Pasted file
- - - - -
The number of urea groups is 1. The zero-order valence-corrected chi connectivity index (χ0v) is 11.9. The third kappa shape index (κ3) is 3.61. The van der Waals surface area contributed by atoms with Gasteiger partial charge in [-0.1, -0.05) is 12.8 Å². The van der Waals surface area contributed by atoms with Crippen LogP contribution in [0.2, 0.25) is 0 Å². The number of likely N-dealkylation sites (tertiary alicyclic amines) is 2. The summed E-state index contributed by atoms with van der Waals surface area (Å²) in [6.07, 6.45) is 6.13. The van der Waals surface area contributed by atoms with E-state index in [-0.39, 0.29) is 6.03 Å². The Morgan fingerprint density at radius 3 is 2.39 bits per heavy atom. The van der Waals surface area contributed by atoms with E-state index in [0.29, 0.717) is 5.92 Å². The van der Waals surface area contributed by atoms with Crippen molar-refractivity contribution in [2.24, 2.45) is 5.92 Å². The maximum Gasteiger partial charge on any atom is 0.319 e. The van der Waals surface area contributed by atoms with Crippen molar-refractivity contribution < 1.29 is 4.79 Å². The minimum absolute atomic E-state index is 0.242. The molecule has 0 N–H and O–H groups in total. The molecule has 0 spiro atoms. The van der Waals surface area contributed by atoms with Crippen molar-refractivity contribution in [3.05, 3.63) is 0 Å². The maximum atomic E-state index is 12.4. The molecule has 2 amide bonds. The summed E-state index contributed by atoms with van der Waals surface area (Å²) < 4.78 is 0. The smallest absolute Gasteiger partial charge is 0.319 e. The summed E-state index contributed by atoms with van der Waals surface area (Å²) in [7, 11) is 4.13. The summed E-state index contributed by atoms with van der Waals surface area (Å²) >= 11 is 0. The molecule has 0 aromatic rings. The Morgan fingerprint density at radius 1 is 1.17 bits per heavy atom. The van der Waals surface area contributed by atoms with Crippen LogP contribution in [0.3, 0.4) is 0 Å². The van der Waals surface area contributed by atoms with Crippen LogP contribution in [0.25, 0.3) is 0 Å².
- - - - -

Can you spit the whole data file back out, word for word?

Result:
The number of urea groups is 1. The zero-order valence-corrected chi connectivity index (χ0v) is 11.9. The third kappa shape index (κ3) is 3.61. The van der Waals surface area contributed by atoms with Gasteiger partial charge in [-0.1, -0.05) is 12.8 Å². The van der Waals surface area contributed by atoms with Crippen LogP contribution in [0.2, 0.25) is 0 Å². The number of likely N-dealkylation sites (tertiary alicyclic amines) is 2. The summed E-state index contributed by atoms with van der Waals surface area (Å²) in [6.07, 6.45) is 6.13. The van der Waals surface area contributed by atoms with E-state index in [-0.39, 0.29) is 6.03 Å². The Morgan fingerprint density at radius 3 is 2.39 bits per heavy atom. The van der Waals surface area contributed by atoms with E-state index in [0.29, 0.717) is 5.92 Å². The van der Waals surface area contributed by atoms with Crippen molar-refractivity contribution in [2.24, 2.45) is 5.92 Å². The maximum Gasteiger partial charge on any atom is 0.319 e. The van der Waals surface area contributed by atoms with Crippen molar-refractivity contribution < 1.29 is 4.79 Å². The minimum absolute atomic E-state index is 0.242. The molecule has 0 N–H and O–H groups in total. The molecule has 0 spiro atoms. The van der Waals surface area contributed by atoms with Crippen molar-refractivity contribution in [3.05, 3.63) is 0 Å². The maximum atomic E-state index is 12.4. The molecule has 2 amide bonds. The summed E-state index contributed by atoms with van der Waals surface area (Å²) < 4.78 is 0. The smallest absolute Gasteiger partial charge is 0.319 e. The summed E-state index contributed by atoms with van der Waals surface area (Å²) in [7, 11) is 4.13. The summed E-state index contributed by atoms with van der Waals surface area (Å²) >= 11 is 0. The molecule has 0 aromatic rings. The Morgan fingerprint density at radius 1 is 1.17 bits per heavy atom. The van der Waals surface area contributed by atoms with Crippen LogP contribution in [0.3, 0.4) is 0 Å². The van der Waals surface area contributed by atoms with Crippen LogP contribution in [0.25, 0.3) is 0 Å².